Accessibility links

Arab World Reacts to Sharon's Death

  • Edward Yeranian

Palestinians dance after hearing that Ariel Sharon, the hard-charging Israeli general and prime minister, died, as they celebrate in the Ein el-Hilweh camp near the southern city of Sidon, Lebanon, Jan. 11, 2014
The death of former Israeli prime minister Ariel Sharon Saturday is drawing mostly sober reaction across the Middle East.

In Egypt, state TV showed old footage of Sharon with his troops, fighting in the Sinai during Israel's capture of the region in the 1967 Arab-Israeli War. Many Egyptians accuse Sharon of ordering the execution of Egyptian Army prisoners who had surrendered.

Some Palestinians in Lebanon and the West Bank rejoiced, while many appear to be ignoring it. Palestinians blame Sharon for the 1982 massacres at two refugee camps in Beirut during Israel's invasion of Lebanon.

Witnesses say some Palestinians in the Ain el-Helwa refugee camp in the Lebanese port city of Sidon fired automatic rifles into the air to celebrate the death of Sharon.

Lebanon's pro-Iranian Hezbollah group showed footage of then-Israeli general Sharon with a stunned look on his face after local guerillas blew up an Israeli intelligence headquarters in the port city of Tyre. Scores of Israelis were killed in the blast, which leveled the building.

Souheil Natour, who represents the pro-Syrian Democratic Front for the Liberation of Palestine in Lebanon, told Iran's Press TV that Sharon was the “symbol of Israeli extremism against the Palestinian people,” who “spent his whole life killing people.”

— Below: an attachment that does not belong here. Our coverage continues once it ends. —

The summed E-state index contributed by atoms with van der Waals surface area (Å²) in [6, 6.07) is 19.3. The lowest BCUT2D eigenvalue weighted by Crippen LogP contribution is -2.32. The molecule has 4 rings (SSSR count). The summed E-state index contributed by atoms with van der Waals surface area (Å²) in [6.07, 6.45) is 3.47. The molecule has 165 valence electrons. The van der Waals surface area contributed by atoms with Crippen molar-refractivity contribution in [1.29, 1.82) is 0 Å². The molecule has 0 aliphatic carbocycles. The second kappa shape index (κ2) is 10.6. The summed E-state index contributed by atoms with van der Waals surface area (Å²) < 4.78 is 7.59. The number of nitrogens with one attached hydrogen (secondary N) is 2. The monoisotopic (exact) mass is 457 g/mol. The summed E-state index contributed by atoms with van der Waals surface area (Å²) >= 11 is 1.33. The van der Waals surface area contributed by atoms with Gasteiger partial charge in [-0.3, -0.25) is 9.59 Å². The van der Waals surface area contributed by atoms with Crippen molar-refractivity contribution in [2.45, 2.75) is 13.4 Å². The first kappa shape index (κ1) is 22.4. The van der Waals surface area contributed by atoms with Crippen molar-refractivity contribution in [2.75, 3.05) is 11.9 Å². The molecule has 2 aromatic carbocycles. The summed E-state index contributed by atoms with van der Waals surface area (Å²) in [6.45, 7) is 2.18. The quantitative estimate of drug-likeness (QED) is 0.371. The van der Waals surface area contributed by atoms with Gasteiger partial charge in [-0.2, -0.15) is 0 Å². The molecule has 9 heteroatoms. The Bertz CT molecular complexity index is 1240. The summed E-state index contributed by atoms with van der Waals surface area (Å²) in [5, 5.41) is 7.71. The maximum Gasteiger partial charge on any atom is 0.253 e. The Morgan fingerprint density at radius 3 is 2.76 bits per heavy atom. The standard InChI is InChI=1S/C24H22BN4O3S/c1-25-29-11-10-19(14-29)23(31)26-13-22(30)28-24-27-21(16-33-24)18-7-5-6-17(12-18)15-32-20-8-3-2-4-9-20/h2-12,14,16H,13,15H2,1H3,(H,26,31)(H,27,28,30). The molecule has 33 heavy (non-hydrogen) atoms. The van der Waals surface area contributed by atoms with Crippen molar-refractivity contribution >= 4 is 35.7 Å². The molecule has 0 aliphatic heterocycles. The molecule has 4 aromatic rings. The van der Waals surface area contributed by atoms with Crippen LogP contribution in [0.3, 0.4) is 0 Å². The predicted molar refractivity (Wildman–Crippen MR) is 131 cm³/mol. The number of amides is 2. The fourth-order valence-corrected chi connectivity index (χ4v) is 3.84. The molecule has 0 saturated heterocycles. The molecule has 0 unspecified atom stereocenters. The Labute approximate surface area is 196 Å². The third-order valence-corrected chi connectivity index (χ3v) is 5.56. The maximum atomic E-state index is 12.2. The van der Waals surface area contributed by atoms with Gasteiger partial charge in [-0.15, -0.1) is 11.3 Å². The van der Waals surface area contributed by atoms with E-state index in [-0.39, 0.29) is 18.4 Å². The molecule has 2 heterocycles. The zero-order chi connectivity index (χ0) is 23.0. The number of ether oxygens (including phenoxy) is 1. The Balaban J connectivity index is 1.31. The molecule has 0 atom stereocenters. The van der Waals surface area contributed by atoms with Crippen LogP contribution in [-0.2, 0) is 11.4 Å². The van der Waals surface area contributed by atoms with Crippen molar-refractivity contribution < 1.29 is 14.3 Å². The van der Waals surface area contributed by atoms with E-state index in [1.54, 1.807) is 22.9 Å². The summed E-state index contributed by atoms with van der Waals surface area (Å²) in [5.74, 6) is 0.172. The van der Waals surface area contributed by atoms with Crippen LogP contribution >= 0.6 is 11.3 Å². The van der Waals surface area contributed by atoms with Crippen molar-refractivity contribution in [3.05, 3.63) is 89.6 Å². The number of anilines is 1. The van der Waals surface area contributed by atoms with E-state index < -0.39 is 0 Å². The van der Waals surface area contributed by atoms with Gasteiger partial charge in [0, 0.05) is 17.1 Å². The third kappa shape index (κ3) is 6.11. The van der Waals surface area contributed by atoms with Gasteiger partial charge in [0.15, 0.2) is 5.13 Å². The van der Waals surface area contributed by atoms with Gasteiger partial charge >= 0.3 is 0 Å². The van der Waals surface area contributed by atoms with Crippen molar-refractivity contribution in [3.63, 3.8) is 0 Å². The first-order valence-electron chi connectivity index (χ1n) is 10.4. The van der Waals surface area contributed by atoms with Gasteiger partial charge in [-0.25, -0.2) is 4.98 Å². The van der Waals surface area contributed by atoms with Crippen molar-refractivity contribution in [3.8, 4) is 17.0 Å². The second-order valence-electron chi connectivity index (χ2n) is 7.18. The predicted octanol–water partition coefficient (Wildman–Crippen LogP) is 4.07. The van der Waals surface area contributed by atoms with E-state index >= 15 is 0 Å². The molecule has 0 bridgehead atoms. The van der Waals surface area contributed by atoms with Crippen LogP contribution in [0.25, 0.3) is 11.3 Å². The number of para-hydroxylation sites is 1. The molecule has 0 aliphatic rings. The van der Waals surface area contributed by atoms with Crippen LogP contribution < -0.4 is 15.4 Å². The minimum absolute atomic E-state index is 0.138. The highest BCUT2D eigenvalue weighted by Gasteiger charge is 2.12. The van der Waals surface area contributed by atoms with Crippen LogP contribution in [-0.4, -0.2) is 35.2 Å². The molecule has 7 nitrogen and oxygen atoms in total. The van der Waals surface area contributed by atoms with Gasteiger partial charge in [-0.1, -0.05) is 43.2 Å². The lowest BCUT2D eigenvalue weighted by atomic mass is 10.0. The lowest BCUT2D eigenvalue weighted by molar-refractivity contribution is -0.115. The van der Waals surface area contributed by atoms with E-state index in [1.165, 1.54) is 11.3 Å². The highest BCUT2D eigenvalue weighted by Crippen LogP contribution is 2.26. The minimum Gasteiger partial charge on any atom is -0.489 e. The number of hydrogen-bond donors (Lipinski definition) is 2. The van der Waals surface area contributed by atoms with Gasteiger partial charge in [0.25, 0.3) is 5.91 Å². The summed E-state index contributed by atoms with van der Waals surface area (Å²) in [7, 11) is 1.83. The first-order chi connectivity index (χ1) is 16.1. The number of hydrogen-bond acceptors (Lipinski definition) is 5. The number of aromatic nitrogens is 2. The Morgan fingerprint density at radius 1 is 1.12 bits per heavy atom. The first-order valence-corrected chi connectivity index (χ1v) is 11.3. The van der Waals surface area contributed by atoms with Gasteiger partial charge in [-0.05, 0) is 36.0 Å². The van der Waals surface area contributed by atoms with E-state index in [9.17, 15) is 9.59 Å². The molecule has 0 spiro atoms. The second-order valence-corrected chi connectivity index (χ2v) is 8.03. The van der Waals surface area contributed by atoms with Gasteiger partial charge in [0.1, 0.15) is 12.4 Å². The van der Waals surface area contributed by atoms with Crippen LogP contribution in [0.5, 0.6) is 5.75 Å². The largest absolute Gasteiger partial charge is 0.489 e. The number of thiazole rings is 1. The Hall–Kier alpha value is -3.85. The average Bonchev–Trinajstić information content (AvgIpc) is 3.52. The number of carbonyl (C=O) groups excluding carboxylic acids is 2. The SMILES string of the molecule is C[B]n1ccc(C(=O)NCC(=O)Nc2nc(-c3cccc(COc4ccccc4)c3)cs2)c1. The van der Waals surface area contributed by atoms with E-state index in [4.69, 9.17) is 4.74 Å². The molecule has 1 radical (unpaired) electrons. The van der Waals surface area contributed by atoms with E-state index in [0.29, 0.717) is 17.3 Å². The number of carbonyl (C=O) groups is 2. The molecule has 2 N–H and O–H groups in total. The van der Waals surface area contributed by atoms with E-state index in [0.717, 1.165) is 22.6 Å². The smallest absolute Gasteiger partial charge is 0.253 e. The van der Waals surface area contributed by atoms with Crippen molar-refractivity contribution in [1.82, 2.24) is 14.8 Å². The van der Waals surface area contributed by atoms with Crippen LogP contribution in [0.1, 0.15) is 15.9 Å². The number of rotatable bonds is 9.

Many in Lebanon mostly ignored the news.

A veteran analyst and commentator in Lebanon said Sharon, who had been in a coma since 2006, “has been dead for 8 years already. What has changed?”

Sharon is remembered in the Arab world for having blood on his hands, says Middle East scholar Nadim Shehadi of Chatham House in London. Shehadi points to Sharon's legacy of hawkishness and says his name will always be associated with the massacre of Palestinians in the Sabra and Shatila refugee camps.

However, towards the end of his life, Sharon had become less of a hardliner.

"In the end he was not such a hawk when he formed [the] Kadima [Party]," said Shehadi. "The rationale behind the formation of Kadima was that Israel is no longer threatened by conventional warfare. The main threat was demographic and Kadima was for separation."

In Gaza, a Hamas spokesman said Sharon's death an “historic moment.” Sami Abu Zuhri said Sharon was “a tyrant, with lots of Palestinian blood on his hands.”

Your opinion

Show comments